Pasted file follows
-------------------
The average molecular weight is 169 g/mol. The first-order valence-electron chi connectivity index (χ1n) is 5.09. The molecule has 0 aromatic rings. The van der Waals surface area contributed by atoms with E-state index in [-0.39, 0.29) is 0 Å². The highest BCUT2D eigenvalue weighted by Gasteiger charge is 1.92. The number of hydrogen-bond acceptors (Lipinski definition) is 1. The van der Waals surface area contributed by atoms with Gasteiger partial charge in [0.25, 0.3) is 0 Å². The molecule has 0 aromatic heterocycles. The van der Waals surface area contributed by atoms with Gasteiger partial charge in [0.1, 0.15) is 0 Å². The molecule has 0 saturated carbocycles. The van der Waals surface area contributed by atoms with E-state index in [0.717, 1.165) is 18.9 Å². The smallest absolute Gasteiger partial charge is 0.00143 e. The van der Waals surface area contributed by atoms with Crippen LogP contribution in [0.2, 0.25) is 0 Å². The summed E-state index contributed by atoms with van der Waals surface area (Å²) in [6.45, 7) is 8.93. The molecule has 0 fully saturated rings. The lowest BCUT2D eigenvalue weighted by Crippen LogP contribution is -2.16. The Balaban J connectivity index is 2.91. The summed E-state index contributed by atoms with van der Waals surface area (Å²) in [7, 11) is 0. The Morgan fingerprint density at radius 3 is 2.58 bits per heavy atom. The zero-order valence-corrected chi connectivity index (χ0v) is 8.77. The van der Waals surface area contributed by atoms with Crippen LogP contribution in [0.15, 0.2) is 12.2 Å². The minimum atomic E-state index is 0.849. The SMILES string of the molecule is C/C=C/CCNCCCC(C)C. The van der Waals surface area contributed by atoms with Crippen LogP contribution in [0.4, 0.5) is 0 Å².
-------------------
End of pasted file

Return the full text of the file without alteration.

The average molecular weight is 169 g/mol. The first-order valence-electron chi connectivity index (χ1n) is 5.09. The molecule has 0 aromatic rings. The van der Waals surface area contributed by atoms with E-state index in [-0.39, 0.29) is 0 Å². The highest BCUT2D eigenvalue weighted by Gasteiger charge is 1.92. The number of hydrogen-bond acceptors (Lipinski definition) is 1. The van der Waals surface area contributed by atoms with Gasteiger partial charge in [0.25, 0.3) is 0 Å². The molecule has 0 aromatic heterocycles. The van der Waals surface area contributed by atoms with Gasteiger partial charge in [0.1, 0.15) is 0 Å². The molecule has 0 saturated carbocycles. The van der Waals surface area contributed by atoms with E-state index in [0.717, 1.165) is 18.9 Å². The smallest absolute Gasteiger partial charge is 0.00143 e. The van der Waals surface area contributed by atoms with Crippen LogP contribution in [0.2, 0.25) is 0 Å². The summed E-state index contributed by atoms with van der Waals surface area (Å²) in [6.45, 7) is 8.93. The molecule has 0 fully saturated rings. The lowest BCUT2D eigenvalue weighted by Crippen LogP contribution is -2.16. The Balaban J connectivity index is 2.91. The summed E-state index contributed by atoms with van der Waals surface area (Å²) in [7, 11) is 0. The Morgan fingerprint density at radius 3 is 2.58 bits per heavy atom. The zero-order valence-corrected chi connectivity index (χ0v) is 8.77. The van der Waals surface area contributed by atoms with Crippen LogP contribution in [0.15, 0.2) is 12.2 Å². The minimum atomic E-state index is 0.849. The SMILES string of the molecule is C/C=C/CCNCCCC(C)C. The van der Waals surface area contributed by atoms with Crippen LogP contribution in [0.4, 0.5) is 0 Å².